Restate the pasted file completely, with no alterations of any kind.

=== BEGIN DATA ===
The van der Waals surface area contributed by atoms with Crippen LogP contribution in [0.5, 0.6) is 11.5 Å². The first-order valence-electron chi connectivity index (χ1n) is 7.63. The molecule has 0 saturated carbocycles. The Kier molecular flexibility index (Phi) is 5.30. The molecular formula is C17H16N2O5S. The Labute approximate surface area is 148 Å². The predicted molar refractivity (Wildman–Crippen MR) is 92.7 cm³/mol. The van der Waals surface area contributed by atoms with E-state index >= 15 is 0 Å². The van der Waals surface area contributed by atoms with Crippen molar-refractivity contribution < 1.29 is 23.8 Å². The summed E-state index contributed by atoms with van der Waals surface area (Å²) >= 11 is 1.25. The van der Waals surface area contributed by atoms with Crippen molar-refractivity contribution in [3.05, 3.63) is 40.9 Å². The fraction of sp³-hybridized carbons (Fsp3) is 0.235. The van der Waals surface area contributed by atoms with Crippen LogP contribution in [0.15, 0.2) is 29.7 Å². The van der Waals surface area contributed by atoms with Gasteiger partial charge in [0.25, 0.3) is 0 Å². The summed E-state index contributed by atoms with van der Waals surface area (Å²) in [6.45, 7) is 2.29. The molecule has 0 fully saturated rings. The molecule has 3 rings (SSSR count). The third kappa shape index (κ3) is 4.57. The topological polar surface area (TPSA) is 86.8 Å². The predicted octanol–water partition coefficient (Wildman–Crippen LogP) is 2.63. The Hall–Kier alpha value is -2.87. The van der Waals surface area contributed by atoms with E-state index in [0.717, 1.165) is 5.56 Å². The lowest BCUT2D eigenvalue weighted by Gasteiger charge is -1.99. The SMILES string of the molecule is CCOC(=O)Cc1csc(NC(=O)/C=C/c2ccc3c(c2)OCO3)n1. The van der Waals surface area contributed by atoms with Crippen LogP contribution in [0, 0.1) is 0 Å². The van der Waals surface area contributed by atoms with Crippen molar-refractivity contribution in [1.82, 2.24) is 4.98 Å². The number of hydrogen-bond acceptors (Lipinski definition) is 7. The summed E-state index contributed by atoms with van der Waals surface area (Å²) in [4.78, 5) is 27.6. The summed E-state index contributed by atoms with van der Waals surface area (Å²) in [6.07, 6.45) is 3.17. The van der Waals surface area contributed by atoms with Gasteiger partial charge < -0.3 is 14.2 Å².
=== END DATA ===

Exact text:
The van der Waals surface area contributed by atoms with Crippen LogP contribution in [0.5, 0.6) is 11.5 Å². The first-order valence-electron chi connectivity index (χ1n) is 7.63. The molecule has 0 saturated carbocycles. The Kier molecular flexibility index (Phi) is 5.30. The molecular formula is C17H16N2O5S. The Labute approximate surface area is 148 Å². The predicted molar refractivity (Wildman–Crippen MR) is 92.7 cm³/mol. The van der Waals surface area contributed by atoms with E-state index >= 15 is 0 Å². The van der Waals surface area contributed by atoms with Crippen molar-refractivity contribution < 1.29 is 23.8 Å². The summed E-state index contributed by atoms with van der Waals surface area (Å²) >= 11 is 1.25. The van der Waals surface area contributed by atoms with Crippen molar-refractivity contribution in [3.05, 3.63) is 40.9 Å². The fraction of sp³-hybridized carbons (Fsp3) is 0.235. The van der Waals surface area contributed by atoms with Crippen LogP contribution in [0.15, 0.2) is 29.7 Å². The van der Waals surface area contributed by atoms with Gasteiger partial charge in [0.25, 0.3) is 0 Å². The summed E-state index contributed by atoms with van der Waals surface area (Å²) in [6.45, 7) is 2.29. The molecule has 0 fully saturated rings. The molecule has 3 rings (SSSR count). The third kappa shape index (κ3) is 4.57. The topological polar surface area (TPSA) is 86.8 Å². The predicted octanol–water partition coefficient (Wildman–Crippen LogP) is 2.63. The Hall–Kier alpha value is -2.87. The van der Waals surface area contributed by atoms with E-state index in [0.717, 1.165) is 5.56 Å². The lowest BCUT2D eigenvalue weighted by Gasteiger charge is -1.99. The SMILES string of the molecule is CCOC(=O)Cc1csc(NC(=O)/C=C/c2ccc3c(c2)OCO3)n1. The van der Waals surface area contributed by atoms with Crippen LogP contribution in [0, 0.1) is 0 Å². The van der Waals surface area contributed by atoms with Crippen molar-refractivity contribution in [1.82, 2.24) is 4.98 Å². The number of hydrogen-bond acceptors (Lipinski definition) is 7. The summed E-state index contributed by atoms with van der Waals surface area (Å²) in [4.78, 5) is 27.6. The summed E-state index contributed by atoms with van der Waals surface area (Å²) in [6.07, 6.45) is 3.17. The van der Waals surface area contributed by atoms with Gasteiger partial charge < -0.3 is 14.2 Å².